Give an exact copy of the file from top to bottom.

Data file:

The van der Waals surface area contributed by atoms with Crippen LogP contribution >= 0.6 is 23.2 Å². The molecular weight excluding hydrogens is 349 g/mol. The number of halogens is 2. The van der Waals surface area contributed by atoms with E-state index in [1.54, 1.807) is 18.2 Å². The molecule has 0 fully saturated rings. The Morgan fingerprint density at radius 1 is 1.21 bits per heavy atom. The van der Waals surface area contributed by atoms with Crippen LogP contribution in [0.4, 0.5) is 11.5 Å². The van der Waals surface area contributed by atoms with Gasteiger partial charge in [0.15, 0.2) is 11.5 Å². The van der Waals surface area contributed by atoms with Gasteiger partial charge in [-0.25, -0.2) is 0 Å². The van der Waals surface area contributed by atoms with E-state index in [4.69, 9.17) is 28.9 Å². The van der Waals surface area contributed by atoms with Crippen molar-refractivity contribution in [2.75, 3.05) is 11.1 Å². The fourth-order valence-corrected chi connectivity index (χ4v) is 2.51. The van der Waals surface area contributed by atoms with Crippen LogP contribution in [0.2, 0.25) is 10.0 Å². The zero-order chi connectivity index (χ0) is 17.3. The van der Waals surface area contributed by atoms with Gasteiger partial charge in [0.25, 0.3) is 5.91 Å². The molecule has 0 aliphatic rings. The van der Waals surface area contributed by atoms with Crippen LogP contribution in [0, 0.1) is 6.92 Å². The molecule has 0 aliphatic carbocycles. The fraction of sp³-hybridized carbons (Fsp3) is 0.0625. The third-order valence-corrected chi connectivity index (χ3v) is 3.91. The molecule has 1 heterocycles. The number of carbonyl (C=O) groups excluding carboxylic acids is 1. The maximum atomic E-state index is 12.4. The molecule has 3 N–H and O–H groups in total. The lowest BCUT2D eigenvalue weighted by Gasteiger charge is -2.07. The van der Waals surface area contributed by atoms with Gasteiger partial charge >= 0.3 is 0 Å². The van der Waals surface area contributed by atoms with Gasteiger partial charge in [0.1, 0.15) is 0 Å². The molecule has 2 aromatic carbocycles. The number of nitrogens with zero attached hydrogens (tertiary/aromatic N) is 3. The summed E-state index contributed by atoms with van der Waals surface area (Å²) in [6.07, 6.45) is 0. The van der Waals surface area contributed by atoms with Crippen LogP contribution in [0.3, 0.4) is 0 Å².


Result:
The van der Waals surface area contributed by atoms with Crippen LogP contribution >= 0.6 is 23.2 Å². The molecular weight excluding hydrogens is 349 g/mol. The number of halogens is 2. The van der Waals surface area contributed by atoms with E-state index in [1.54, 1.807) is 18.2 Å². The molecule has 0 fully saturated rings. The Morgan fingerprint density at radius 1 is 1.21 bits per heavy atom. The van der Waals surface area contributed by atoms with Crippen LogP contribution in [0.4, 0.5) is 11.5 Å². The van der Waals surface area contributed by atoms with Gasteiger partial charge in [0.15, 0.2) is 11.5 Å². The van der Waals surface area contributed by atoms with Gasteiger partial charge in [-0.25, -0.2) is 0 Å². The van der Waals surface area contributed by atoms with E-state index in [4.69, 9.17) is 28.9 Å². The van der Waals surface area contributed by atoms with Crippen molar-refractivity contribution in [2.75, 3.05) is 11.1 Å². The fourth-order valence-corrected chi connectivity index (χ4v) is 2.51. The van der Waals surface area contributed by atoms with Crippen LogP contribution in [0.2, 0.25) is 10.0 Å². The zero-order chi connectivity index (χ0) is 17.3. The van der Waals surface area contributed by atoms with Gasteiger partial charge in [0.25, 0.3) is 5.91 Å². The molecule has 0 aliphatic rings. The van der Waals surface area contributed by atoms with Crippen LogP contribution in [0, 0.1) is 6.92 Å². The molecule has 0 aliphatic carbocycles. The fraction of sp³-hybridized carbons (Fsp3) is 0.0625. The third-order valence-corrected chi connectivity index (χ3v) is 3.91. The molecule has 1 heterocycles. The number of carbonyl (C=O) groups excluding carboxylic acids is 1. The maximum atomic E-state index is 12.4. The molecule has 3 N–H and O–H groups in total. The lowest BCUT2D eigenvalue weighted by Gasteiger charge is -2.07. The van der Waals surface area contributed by atoms with Gasteiger partial charge >= 0.3 is 0 Å². The van der Waals surface area contributed by atoms with Gasteiger partial charge in [0.1, 0.15) is 0 Å². The molecule has 2 aromatic carbocycles. The number of nitrogens with zero attached hydrogens (tertiary/aromatic N) is 3. The summed E-state index contributed by atoms with van der Waals surface area (Å²) in [6.07, 6.45) is 0. The van der Waals surface area contributed by atoms with Crippen LogP contribution in [0.3, 0.4) is 0 Å².